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Ivory Tower Survival: A Sense of Detachment

Image Source,Photobucket Uploader Firefox ExtensionThe response to “Can Being a Lowly Grad Student Kill You?” was intense and informative. One of the comments led me to Bob Sutton’s book “The No Asshole Rule,” and this book needs to be shared with anyone who is about to enter the work force. Sutton argues that a) Assholery results in lost profits and b) Assholery is contagious, so unless you know how to handle a workplace asshole, you might turn into one yourself.

One of the best tips Sutton offers involves how to cope when you can’t escape an asshole. The Hamster World offers many more avenues of escape, but the Ivory Tower is difficult to navigate, and you may find yourself trapped with an asshole. You can’t fight back because assholes can wreck your career, but you can thwart the asshole by employing strategic detachment:

If you face constant abuse, then (until you can get out) going through the motions and “not letting it touch your soul” is one tactic that can help you survive with your self-esteem intact. In my view, when organizations and bosses treat their people badly, they get what they deserve when their people respond by becoming emotionally detached and doing as little as possible without getting fired. In this imperfect world, there are times when learning “not to give a shit” is the best short-term solution available.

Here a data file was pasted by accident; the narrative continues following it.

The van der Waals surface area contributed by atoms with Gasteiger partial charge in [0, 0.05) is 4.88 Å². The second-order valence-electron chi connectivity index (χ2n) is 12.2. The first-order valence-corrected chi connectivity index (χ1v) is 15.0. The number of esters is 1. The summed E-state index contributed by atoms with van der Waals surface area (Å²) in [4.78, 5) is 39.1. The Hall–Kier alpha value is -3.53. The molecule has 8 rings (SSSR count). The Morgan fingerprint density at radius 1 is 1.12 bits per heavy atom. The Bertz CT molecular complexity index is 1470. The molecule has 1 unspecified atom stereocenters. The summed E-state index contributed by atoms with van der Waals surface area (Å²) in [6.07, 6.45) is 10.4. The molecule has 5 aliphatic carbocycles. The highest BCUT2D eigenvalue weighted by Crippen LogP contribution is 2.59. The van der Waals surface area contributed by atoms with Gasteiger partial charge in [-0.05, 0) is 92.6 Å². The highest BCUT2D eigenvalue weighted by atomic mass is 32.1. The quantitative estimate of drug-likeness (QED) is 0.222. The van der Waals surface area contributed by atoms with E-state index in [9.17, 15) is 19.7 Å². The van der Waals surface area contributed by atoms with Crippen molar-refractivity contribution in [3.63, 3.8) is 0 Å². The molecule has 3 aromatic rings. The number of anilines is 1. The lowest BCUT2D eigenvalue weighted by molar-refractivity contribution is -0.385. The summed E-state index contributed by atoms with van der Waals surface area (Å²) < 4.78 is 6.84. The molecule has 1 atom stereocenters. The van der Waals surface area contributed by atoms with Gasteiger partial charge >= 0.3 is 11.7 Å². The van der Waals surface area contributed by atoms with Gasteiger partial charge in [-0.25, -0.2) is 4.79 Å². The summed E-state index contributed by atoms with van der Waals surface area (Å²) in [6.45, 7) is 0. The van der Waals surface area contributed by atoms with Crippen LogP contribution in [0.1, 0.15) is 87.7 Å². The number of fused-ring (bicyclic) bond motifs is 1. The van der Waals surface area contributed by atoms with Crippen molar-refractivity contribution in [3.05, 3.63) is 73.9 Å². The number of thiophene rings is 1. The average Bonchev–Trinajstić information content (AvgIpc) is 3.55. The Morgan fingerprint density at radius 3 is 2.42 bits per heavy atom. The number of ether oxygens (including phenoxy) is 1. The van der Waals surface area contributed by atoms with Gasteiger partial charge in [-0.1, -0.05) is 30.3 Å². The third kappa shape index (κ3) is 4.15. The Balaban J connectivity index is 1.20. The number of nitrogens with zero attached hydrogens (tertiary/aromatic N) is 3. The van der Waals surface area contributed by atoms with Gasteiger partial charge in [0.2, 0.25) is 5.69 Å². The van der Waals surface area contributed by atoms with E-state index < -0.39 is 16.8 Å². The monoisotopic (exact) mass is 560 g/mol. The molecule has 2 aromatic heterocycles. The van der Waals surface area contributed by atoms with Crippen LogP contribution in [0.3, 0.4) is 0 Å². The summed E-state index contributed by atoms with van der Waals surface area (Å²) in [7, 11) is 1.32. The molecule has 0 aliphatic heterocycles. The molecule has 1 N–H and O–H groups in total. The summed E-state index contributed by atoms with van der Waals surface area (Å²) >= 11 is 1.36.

A seasoned asshole wants a reaction from you in order to validate his or her own power. Encouraging the asshole only makes matters worse. It is tough to resist punching someone in the face, even if it is richly deserved, but doing so means you’ve just been infected with asshole syndrome. The best survival strategy is to look for a new advisor, a new field or flat-out a new career. At the very least, the asshole will lose interest in you and move on to more interesting prey.

Image from Wikimedia Commons, public domain.

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One Response to 'Ivory Tower Survival: A Sense of Detachment'

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  1. I do love Sutton’s book, and not giving a shit works pretty well. Of course the bare minimum still involves a hundreds of hours of work, which is what’s awful about it.


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